Thursday, February 9, 2012

Painting Icing Gold

Today's post is all about sharing a tip I learned today. I'm still really new to cake decorating, and it never would have occurred to me to use airbrush color (edible, of course) for anything other than airbrushing. I was shopping at what is rapidly becoming my favorite local cake decorating store, Sugar N Spice in Daly City. I asked if they had anything on hand to paint icing gold with, and was told they were sold out of their traditional supplies, but that in a pinch, airbrush color works just as well. I bought a bottle of Gold Sheen Airbrush Color by AmeriColor (it was $4), and gave it a test run with a royal icing rose:
The tiny angled brush that comes with the Wilton brush set is one of my favorite brushes, ever. It's just narrow enough to dip into the airbrush color bottle, so now I like it even more: 
I started painting the edges in the middle…
…and worked my way to the outer edges. A benefit to painting the edges gold is you can glitz over any imperfections that may have occurred when you piped the rose! Within about ten minutes the paint was still damp, but could be handled (enough to stick the rose on a cupcake and pipe a few leaves around it, anyway). As fun as this project was, now I'm sort of itching to buy an airbrush to use this paint in the way it was intended; any recommendations would be extremely welcome!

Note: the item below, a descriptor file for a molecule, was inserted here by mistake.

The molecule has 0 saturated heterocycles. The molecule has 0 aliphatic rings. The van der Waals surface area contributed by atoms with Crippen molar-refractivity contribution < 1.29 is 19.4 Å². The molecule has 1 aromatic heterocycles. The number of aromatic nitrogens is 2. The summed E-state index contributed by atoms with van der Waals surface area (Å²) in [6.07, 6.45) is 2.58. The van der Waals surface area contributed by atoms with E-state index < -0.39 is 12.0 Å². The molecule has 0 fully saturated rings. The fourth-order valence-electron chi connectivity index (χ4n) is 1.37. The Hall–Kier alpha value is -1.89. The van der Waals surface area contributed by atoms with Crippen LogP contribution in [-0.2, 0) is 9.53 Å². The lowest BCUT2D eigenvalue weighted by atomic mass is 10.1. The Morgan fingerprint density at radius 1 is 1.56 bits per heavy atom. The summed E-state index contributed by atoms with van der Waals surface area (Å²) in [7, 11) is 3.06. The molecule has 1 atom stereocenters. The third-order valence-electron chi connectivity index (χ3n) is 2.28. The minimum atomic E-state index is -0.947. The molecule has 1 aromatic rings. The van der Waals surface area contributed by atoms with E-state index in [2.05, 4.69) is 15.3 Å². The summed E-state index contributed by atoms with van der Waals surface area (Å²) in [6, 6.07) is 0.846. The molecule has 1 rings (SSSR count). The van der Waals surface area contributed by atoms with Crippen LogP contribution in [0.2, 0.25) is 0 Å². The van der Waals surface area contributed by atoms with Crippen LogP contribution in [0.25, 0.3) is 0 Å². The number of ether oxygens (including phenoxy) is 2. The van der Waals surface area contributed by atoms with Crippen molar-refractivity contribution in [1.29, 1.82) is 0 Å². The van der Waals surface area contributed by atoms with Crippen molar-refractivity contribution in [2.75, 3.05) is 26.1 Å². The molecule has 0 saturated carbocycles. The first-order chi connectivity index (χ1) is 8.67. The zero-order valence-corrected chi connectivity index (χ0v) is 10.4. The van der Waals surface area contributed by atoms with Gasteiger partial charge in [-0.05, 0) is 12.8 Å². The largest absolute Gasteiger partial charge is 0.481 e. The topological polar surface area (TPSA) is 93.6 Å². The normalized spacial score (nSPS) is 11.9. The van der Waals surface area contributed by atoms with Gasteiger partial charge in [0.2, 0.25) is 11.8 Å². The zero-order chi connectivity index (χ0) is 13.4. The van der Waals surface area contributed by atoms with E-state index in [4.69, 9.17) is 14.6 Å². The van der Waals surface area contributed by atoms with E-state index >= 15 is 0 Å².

1. Wow! That's really edible? Very nice - Val

  2. Thanks, Val! Well, it's not edible in the sense that you'd want to knock back a shot of the stuff, but the ingredients aren't too vile (I think I've seen most of these on candy wrappers): Water, sugar, mica-based pearlescent pigment (yeah, that sounds a bit inedible but probably not toxic), citric acid, xanthan gum, sodium benzoate (preservative), sodium citrate, calcium lactate, Yellow #6 & Blue #1. Everything in moderation, right?